Sun Jan 29, 2012 6:13 pm
I agree about taking a class. I learned to weld in my vo-ag shop class many years ago. But, I did not use it for about 20 years, so I forgot about all that I had learned. So, when I decided that I wanted to learn welding again, I signed up for a adult evening welding class at a comprehensive high school in Nashville. I went there for the fall and winter semesters.
The first semester I had an instructor that believed in learning it the correct way. We were not allowed to work on any of our projects. We could only weld with a 6011 rod on 1/4x4x6 plate. At the end of the semester, the plate was about 1" thick. We learned to weld in all positions with safety always being the first priority.
We also learned how to use a oxy/actelyne cutting torch.
Take a class if one is available.
Sun Jan 29, 2012 6:23 pm
Mon Jan 30, 2012 8:07 am
I'm sure that a guy that can learn to build a post & beam barn can also learn to weld! I agree with the others, that if you can find an adult course, take it! I'm basically a self taught welder and although I can lay down a nice bead when conditions are right, learning from a pro will teach you what to do when conditions are less favorable. I suggest you get yourself a welder & start figuring out what to do with it, then when the opportunity to take the course, you'll be ready to learn the correct methods that will make sense.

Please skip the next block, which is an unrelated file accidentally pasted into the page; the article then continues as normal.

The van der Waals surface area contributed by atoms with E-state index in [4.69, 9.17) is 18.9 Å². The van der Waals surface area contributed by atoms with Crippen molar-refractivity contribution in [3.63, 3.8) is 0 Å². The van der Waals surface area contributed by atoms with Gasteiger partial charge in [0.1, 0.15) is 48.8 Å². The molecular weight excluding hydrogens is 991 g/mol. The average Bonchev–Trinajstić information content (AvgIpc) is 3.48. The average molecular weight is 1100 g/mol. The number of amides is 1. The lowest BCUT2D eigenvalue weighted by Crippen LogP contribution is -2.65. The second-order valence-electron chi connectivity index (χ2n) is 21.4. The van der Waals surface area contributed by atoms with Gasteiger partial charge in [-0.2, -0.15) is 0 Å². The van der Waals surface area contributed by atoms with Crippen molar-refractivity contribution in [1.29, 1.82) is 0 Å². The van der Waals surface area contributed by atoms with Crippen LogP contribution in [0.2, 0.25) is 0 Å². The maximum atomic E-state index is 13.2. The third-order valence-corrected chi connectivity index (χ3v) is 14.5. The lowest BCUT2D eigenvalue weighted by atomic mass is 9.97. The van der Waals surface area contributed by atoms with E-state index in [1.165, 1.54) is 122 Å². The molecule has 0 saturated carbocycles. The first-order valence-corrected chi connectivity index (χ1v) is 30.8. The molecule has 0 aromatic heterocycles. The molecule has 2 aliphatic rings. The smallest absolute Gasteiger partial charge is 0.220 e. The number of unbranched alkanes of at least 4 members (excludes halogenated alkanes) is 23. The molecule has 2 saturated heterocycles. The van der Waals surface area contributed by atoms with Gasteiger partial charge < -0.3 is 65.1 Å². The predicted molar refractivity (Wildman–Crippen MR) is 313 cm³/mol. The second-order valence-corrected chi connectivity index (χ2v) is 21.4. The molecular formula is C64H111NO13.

Mon Jan 30, 2012 1:16 pm
I agree with a class if you have the time. I am self taught and right now do not have the time for classes but I am sure it would improve my technique. However, a cultipacker does not seem to be all that hard to weld together. Read and look at some videos and you should be able to do just fine.
I am a fan of stick welding since it is better suited for what I do. MIG wlders are expensive for the size they will weld and are limited when the wind blows. All of my welding is done outside. So I would think about a stick welder first then MIG if needed.
I have both a cutting torch and plasma cutter but do most of my cutting with a HF bandsaw and a 4.5 inch angle grinder spinning a cutoff wheel.
A flat place to work is also important. I always worked on my knees on the ground until 6 months ago I bought a piece of steel and placed on sawhorses for a table. What a difference in comfort!
Eitherway, welding takes some skill and practice but is not out of the range of being a self taught skill.
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